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Honey bee conservation

[…]due to occasional diseases. Dedicated conservation programs will eventually provide various honeybee strains and traits that are suitable for sustainable beekeeping. In a newly published study, researchers analysed the relationships between individuals of the honey bee subspecies Apis mellifera mellifera in a conservation centre, a drone congregation area, and the surrounding populations. Honeybees have a very complex mating system in […]

Bee Improvement for All” (BIFA) Days

[…]they should take the credit for it. This shows that everyone worked together for the benefit of bees and beekeeping. The real benefits were gained by the beekeepers who have been given a lot of simple information that will allow them to improve their bees. If you would like to have one of these courses in your area please contact […]

Bee Improvement and Bee Breeding Groups

[…]genetic material beyond their own confines to wider circles of beekeepers, thereby improving bees overall. Forming a bee improvement and breeding groupThere are several things you need to consider including:- Do you need a constitution, so members know what is expected? If you store personal data, are you GDPR compliant? What assessment criteria do you want in your bees? How […]

John Dew’s Views – the Best Bee

[…]which form the outer layer tuck their heads inwards and the abdominal overhairs interlock from bee to bee, insulating the cluster like the fur of a mammal. In late summer, perhaps because of the diminution of brood rearing, the amount of biopterin in the larval food is greatly increased and ‘winter bees’ are formed, in which protein and fat accumulate […]

Colonsay a honey bee haven

[…]on bee health in Scotland and would be significant in ensuring a bright future for black bees on the island. “The Bee Keeping Order illustrates how our non-native species legislation can be used to protect our native wildlife,” he said. “The order is a targeted measure to protect an important population of black bees on Colonsay from hybridisation with non-native […]

Honey bee origins, evolution & diversity – Ashleigh Milner

[…]evolve, but even in this race differences can be observed between strains. In France, where the bee has been domiciled longest, there are distinct differences in brood rearing pattern between the mellifera bees of the Landes district in the Southwest, the bees of the Paris area and those of Corsica. The Landes bees are typical “heather bees”, conditioned to a […]
Read more » Honey bee origins, evolution & diversity – Ashleigh Milner

A Native Dark Bee Project

[…]measured (Dews and Milner, 2004). This was done using a USB microscope and the computer programme Beemorph (Talbot, 2002) which can be downloaded via the BIBBA website www.bibba.org.uk. Years 4-5 2013 – 2014 Four mother queens were used to establish breeding lines, with seasonal rotation of drone production between these lines. Morphometry plots of two colonies sampled in 2013 (Fig […]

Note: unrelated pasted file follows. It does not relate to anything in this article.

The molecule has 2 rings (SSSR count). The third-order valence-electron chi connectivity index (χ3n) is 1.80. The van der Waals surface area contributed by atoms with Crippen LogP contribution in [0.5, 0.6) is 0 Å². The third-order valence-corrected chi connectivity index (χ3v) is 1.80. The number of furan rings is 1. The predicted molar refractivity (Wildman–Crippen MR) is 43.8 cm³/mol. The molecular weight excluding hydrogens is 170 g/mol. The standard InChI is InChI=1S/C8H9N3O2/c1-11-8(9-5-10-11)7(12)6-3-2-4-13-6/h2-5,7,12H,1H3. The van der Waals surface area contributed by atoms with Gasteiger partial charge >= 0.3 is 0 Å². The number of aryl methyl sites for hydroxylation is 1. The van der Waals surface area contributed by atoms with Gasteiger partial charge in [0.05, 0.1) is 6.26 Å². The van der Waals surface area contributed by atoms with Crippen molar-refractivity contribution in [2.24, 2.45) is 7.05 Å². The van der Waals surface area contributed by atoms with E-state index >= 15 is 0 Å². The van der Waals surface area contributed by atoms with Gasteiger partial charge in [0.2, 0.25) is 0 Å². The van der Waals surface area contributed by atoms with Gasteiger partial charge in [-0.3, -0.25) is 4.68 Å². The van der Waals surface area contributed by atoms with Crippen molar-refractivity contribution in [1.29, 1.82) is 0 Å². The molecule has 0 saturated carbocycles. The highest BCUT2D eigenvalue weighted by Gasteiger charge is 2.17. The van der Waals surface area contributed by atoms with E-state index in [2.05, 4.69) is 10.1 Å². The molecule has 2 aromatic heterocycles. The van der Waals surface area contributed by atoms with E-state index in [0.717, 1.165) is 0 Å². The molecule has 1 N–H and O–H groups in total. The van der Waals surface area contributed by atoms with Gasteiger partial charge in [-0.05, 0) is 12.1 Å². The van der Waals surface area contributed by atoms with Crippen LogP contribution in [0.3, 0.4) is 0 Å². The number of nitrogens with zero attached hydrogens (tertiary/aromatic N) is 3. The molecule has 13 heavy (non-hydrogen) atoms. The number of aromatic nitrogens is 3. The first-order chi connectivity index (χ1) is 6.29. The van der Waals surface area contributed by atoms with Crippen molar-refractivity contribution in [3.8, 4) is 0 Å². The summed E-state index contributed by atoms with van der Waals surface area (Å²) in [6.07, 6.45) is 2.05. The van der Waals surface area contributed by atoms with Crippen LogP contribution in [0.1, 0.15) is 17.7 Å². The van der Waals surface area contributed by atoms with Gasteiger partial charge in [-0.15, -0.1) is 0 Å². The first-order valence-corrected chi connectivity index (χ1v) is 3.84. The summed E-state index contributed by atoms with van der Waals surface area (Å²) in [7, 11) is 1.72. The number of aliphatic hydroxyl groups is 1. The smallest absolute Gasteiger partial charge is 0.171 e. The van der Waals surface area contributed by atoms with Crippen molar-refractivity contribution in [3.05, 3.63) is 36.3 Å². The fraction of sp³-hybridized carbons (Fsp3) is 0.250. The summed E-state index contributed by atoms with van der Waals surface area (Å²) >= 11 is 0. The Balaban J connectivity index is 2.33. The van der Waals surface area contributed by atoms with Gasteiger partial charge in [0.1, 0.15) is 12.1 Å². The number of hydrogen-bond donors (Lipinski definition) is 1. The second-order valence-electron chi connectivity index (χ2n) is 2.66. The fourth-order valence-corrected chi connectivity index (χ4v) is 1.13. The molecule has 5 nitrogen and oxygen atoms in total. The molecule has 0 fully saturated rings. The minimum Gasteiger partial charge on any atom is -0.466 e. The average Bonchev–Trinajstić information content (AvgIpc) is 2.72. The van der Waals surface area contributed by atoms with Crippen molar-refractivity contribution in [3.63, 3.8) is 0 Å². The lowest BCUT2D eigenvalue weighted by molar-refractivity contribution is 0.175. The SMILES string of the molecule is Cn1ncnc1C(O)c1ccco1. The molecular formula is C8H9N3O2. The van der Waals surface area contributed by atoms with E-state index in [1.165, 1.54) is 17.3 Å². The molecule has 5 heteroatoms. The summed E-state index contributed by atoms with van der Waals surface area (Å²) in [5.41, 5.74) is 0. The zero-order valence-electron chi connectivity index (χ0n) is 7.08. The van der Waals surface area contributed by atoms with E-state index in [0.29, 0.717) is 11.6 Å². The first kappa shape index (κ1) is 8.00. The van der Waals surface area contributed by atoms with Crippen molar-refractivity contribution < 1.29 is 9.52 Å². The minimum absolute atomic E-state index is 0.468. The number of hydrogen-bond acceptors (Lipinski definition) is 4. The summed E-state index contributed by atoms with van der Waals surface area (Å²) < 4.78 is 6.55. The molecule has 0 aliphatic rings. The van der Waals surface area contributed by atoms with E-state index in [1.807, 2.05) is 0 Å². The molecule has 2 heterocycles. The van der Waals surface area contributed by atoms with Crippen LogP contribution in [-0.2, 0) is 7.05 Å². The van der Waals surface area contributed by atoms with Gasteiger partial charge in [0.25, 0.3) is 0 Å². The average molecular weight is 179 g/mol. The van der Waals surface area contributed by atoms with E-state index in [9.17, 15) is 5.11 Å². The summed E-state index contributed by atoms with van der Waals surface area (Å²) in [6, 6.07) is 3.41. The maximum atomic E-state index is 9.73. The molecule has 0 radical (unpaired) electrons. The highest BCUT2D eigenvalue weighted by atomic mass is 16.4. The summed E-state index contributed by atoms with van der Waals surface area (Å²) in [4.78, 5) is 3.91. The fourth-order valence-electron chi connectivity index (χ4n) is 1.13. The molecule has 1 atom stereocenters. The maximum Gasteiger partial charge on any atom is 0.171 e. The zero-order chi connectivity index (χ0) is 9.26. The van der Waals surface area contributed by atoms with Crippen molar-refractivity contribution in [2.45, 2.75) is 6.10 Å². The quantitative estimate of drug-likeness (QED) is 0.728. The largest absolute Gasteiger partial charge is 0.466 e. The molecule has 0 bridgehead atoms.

East Midlands Bee Improvement Group-NG11

[…]commit to regular attendance, or are practising beekeepers seeking to develop their competences in bee breeding and bee improvement. For this later group there are opportunities to assist with the bee husbandry and participate in small group informal training sessions on topics such as practical queen rearing, hive manipulation techniques, record keeping and assessment for breeder potential.   If you […]

Galtee Bee Breeding Group

[…]group the eminent scientist Dr. Jacob Kahn who is currently engaged in ongoing studies into the morphometric characters of our native Irish bees. GBBG has devised a programme of evaluation, recording, culling and selection that has proved very effective over the years. Each year selected breeder queens are brought back to the breeding apiary. These are used for the production […]

Bacteria Help Honey Bee Larvae

[…]eat during their first couple days. Then they are fed increasingly more honey, which has also been found to contain P. apium in most bee hives. In laboratory experiments designed by Corby-Harris, bee larvae were fed either P. apium-spiked jelly or sterile control jelly. The group fed P. apium had a 20-percent better survival rate in the first trial and […]

Upper Dee Bee Improvement Group

[…]known beekeepers in the rest of the area are supportive of our aims and are careful to keep local bees. This means that we are able to make good progress in bee improvement. We also like to encourage other groups in the county and beyond and have helped some of them achieve dominance in their own locality. We also help […]

Stiperstones & Long Mynd Area Bee Breeders – SY15

[…]Welsh Marches. Core activities centre around selective breeding from the best near-native bees and local bees showing native characteristics and behaviours, hence improving thrift, robustness and temperament. Happy to work collaboratively with individuals or other small groups in the area who share our aims. We use grafting and mini-nucs as standard but have experience of other methods. Talks given and […]
Read more » Stiperstones & Long Mynd Area Bee Breeders – SY15

Dark Bee Conservation Group – WF5

West Yorkshire group aiming to promote and improve the local bee whilst preserving the natural honey bee diversity, reduce colony losses and reduce the dependence on therapeutic and chemical treatments. contact Stuart […]